Overhead and Profit Includable In Florida Construction Lien – Maybe?

A claim of lien may cover the reasonable value of the work performed and in place inclusive of profit and overhead,  if such overhead and profit is a component of the reasonable value of the work.

Under Florida Law, a lineor is entitled to a lien for money owed for labor, services, and materials provided to the Property, and sates as follows.

A materialman or laborer, either of whom is in privity with the owner, or a contractor who complies with the provisions of this part shall, subject to the limitations thereof, have a lien on the real property improved for any money that is owed to him or her for labor, services, materials, or other items required by, or furnished in accordance with, the direct contract and for unpaid finance charges due under the lienor’s contract. Fla. Stat. § 713.05

In Martin v. Jack Yanks Construction Co., 650 So. 2d 120 (Fla. 3d DCA 1995), the Court held that overhead and profit were improperly included in the lien before the Court and the lien was deemed fraudulent when the contractor sought a lien for the full contract amount without performing work. However, a careful reading of the Martin v. Jack Yanks Construction Co. case and related cases, reveal that while overhead and profit for work not performed is problematic, overhead and profit on work actually performed is lienable, when it comprises a component of the reasonable value of such lienor’s labor, service and materials delivered to the Project.

The subsequent case of Politano v. GPA Constr. Group, 9 So. 3d 15, 16 (Fla. Dist. Ct. App. 3d Dist. 2008) does highlight this distinction affirming the lower Courts denial of a fraudulent lien claim stating,

“As a result, appellants-owners rely on our decision in Martin v. Jack Yanks Construction Co., 650 So. 2d 120 (Fla. 3d DCA 1995), to support their position that if the lien includes amounts for non-lienable items, then the lien is fraudulent without regard to ignorance or good faith. The owners’ reliance on Martin is misplaced. In Martin the parties did not have a valid contract. Id. at 121. More importantly, although the contractor had done little to no work, it asserted a lien for the full amount. Here, the parties not only had a valid contract but the contractor had furnished materials and labor over a period of years during the construction of appellants’ new home. (Emphasis added.)

Even more, in Surf Properties, Inc. v. Markowitz Bros., Inc., 75 So. 2d 298, 301 (Fla. 1954), relied on by the Court deciding Martin v. Jack Yanks Construction Co., 650 So. 2d 120 (Fla. 3d DCA 1995), likewise recognized the distinction between overhead and profit for work performed, as opposed to the full contract overhead and profit in instances when the work was not yet performed, stating,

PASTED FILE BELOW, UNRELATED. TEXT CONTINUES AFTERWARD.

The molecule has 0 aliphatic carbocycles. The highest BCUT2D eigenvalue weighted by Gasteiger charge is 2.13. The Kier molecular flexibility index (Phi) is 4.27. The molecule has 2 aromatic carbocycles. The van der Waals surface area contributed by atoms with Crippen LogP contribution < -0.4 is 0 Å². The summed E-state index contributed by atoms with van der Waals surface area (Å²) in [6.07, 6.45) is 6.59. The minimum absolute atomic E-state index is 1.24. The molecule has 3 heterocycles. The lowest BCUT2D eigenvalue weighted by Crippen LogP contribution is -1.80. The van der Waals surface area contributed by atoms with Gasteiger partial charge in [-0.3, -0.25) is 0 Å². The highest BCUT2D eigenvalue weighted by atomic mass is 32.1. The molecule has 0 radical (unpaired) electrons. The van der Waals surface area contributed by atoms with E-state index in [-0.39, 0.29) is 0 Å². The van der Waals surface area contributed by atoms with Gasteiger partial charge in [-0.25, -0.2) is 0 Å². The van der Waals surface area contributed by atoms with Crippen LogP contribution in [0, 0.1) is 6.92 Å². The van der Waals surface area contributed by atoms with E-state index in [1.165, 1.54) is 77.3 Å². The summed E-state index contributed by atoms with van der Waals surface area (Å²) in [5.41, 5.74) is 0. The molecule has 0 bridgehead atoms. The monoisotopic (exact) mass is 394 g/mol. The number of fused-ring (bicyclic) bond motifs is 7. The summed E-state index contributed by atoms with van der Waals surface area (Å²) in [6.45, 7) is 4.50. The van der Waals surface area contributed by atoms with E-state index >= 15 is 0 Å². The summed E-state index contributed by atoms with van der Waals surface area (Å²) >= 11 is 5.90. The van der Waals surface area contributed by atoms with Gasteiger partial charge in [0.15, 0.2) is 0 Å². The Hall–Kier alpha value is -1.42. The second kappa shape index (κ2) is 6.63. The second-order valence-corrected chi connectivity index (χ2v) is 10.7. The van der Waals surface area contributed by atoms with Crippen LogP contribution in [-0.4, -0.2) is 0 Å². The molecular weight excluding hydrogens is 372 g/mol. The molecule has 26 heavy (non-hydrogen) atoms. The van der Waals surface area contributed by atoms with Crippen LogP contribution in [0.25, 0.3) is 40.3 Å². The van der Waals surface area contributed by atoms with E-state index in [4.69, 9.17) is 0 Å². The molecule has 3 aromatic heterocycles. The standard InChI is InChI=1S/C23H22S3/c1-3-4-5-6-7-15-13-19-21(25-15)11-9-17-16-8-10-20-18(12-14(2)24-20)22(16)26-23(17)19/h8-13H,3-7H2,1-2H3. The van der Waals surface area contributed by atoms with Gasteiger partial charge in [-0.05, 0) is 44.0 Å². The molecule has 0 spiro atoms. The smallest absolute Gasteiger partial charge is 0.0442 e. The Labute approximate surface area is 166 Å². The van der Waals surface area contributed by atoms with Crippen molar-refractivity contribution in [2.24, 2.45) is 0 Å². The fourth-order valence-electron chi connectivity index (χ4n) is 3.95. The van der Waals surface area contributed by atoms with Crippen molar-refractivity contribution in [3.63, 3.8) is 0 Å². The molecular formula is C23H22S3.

There is some authority for the proposition that in a suit by a subcontractor to enforce a lien for work and labor, overhead and profit may be included in estimating the reasonable value of work and labor actually furnished by such subcontractor, where the contractor is prevented from fulfilling a building contract by the owner, Fuhler v. Gohman & Levine Const. Co., Mo., 142 S.W.2d 482; and in computing the amount due a contractor under a cost-plus contract in a suit to enforce a contractor’s lien, House v. Fissell, 188 Md. 160, 51 A.2d 669, and see, also Timber Structures v. C.W.S. Grinding & Machine Works, 191 Or. 231, 229 P.2d 623, 25 A.L.R.2d 1358, on the question of including overhead and profit in estimating the reasonable value of labor required to specially fabricate materials (as distinguished from the supplying of a finished product).

But here, the plaintiff has supplied no supervision or other work on the improvement, unless placing orders for the equipment could be so considered; and it had nothing to do with the fabrication of the materials in question. This was done by Graver or Graver’s materialman, and we are unable to see how plaintiff’s overhead and profit could, in any manner or wise, enter into the reasonable value of such equipment — and “reasonable value” is the criterion for measuring the amount for which a lien may be claimed by the plaintiff under the circumstances here. See Golub v. DeLinardy Flooring Co., Inc., Fla., 44 So.2d 75; Central Refrigeration Inc. v. Monroe, 259 Wis. 23, 47 N.W.2d 438; Kendall Lumber & Coal Co. v. Roman, 120 Ind. App. 368, 91 N.E.2d 187; Dybvig v. Willis, 59 Idaho 160, 82 P.2d 95, 98; 36 Am.Jur., Mechanics’ Liens, § 164 p. 110. (Emphasis added.)”

Contractors need to be aware of this distinction.  A Contractor’s “good” case may be undermined if the Owner becomes armed with a viable fraudulent lien claim.



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